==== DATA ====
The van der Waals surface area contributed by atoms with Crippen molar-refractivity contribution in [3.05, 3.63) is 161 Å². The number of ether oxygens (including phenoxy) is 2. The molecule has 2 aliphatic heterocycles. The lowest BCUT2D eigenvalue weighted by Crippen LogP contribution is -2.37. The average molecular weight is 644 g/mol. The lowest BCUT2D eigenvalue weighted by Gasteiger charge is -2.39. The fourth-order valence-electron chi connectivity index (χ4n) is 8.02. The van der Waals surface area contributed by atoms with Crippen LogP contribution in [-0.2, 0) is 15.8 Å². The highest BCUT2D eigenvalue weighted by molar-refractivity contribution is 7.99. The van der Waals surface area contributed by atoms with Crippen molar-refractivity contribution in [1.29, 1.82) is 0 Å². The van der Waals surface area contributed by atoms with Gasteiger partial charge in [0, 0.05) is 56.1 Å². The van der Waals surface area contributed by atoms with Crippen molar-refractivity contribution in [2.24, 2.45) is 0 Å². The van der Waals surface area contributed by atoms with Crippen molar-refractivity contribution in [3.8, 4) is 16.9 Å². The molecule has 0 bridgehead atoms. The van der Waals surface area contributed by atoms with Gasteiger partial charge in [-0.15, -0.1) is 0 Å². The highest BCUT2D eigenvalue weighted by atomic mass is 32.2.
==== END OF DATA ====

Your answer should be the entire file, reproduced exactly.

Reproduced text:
The van der Waals surface area contributed by atoms with Crippen molar-refractivity contribution in [3.05, 3.63) is 161 Å². The number of ether oxygens (including phenoxy) is 2. The molecule has 2 aliphatic heterocycles. The lowest BCUT2D eigenvalue weighted by Crippen LogP contribution is -2.37. The average molecular weight is 644 g/mol. The lowest BCUT2D eigenvalue weighted by Gasteiger charge is -2.39. The fourth-order valence-electron chi connectivity index (χ4n) is 8.02. The van der Waals surface area contributed by atoms with Crippen LogP contribution in [-0.2, 0) is 15.8 Å². The highest BCUT2D eigenvalue weighted by molar-refractivity contribution is 7.99. The van der Waals surface area contributed by atoms with Crippen molar-refractivity contribution in [1.29, 1.82) is 0 Å². The van der Waals surface area contributed by atoms with Gasteiger partial charge in [0, 0.05) is 56.1 Å². The van der Waals surface area contributed by atoms with Crippen molar-refractivity contribution in [2.24, 2.45) is 0 Å². The van der Waals surface area contributed by atoms with Crippen molar-refractivity contribution in [3.8, 4) is 16.9 Å². The molecule has 0 bridgehead atoms. The van der Waals surface area contributed by atoms with Gasteiger partial charge in [-0.15, -0.1) is 0 Å². The highest BCUT2D eigenvalue weighted by atomic mass is 32.2.